Governor Justice has announced another significant change to the color-coded metric the state is using to determine whether public schools can have in-person instruction, what safety protocols they must follow and whether they can have extra-curricular activities.
Justice, along with his team of health officials and state School Superintendent Clayton Burch, Tuesday explained the new “gold” category that is being added to the current metric of green, yellow, orange and red.
The gold designation fits between yellow and orange, and officials hope it will give some counties an opportunity to open and have athletic events while still staying safe.
The metric itself, along with any changes, create a certain amount of confusion and consternation. No plan is perfect and any shift, while satisfying some, will likely upset others.
The essential question, and the one Justice must constantly balance, is whether the changes are based on the best available data or pressure from a particularly vocal group? That is not always clear.
Justice has been getting an earful from parents, coaches and student athletes from red and orange counties who want to return to school and play their games. They argue, with some merit, that their schools have followed all the safety protocols and, if there are no virus outbreaks, they should be able to play.
Justice, who is a coach himself, is likely sympathetic to their point. But there is a counter argument; is the metric being manipulated with the new gold category just to try to find a way to play high school football games?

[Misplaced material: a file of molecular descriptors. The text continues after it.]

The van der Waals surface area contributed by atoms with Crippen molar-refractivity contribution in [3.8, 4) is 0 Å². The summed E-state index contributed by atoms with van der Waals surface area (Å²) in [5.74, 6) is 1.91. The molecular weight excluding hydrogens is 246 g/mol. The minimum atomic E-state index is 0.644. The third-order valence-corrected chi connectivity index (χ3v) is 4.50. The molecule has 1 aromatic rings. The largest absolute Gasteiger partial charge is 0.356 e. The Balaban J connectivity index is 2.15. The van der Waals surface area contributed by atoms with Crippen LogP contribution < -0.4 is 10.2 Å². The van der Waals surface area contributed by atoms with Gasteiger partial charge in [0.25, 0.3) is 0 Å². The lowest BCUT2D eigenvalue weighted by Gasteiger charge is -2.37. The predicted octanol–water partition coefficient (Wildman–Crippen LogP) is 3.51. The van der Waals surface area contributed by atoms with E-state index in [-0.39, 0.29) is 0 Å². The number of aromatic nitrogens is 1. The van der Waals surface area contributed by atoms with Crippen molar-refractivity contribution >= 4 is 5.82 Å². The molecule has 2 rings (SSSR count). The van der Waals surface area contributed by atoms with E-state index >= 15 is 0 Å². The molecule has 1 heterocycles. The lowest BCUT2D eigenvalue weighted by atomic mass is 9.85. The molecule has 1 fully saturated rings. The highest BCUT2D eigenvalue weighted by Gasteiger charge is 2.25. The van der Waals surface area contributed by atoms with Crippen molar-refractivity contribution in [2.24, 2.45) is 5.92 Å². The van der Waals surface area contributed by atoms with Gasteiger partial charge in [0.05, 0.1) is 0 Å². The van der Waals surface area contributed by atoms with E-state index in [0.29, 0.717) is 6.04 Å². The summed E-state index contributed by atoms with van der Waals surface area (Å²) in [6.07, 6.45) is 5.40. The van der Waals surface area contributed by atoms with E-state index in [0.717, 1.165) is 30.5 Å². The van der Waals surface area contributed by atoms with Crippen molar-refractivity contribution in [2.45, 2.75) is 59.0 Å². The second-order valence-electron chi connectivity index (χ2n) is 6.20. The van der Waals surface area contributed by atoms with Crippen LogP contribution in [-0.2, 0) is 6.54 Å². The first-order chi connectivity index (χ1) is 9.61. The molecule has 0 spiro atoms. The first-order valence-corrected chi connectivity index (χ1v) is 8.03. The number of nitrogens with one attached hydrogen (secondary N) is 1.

The Governor should expect to hear criticism now from those who believe he is putting extra-curricular activities ahead of education and safety.
Democrat Ben Salango, who is challenging Justice in the Governor’s race, charges that Justice has poorly planned the state’s response to the virus by taking a top-down approach. Salango said for example decisions about school should be made at the county level.
But that approach would also have shortcomings. Local officials are not immune to political pressures that could result in decisions that are not in the best interest of public safety. Also, 55 different plans for school and extra-curriculars would generate a confusing patchwork.
We are tempted to say, and some do, “put a plan in place and stick with it.” That would be simpler, but it also would not leave room for tweaking to make it better. Either way, probably half of the people of the state will be upset.
This is, after all, a pandemic with a new virus, and absolute right answers are hard to come by. In the absence of the perfect, what is needed is the kind of leadership that most people trust and will follow, even if they do not always agree with the decision.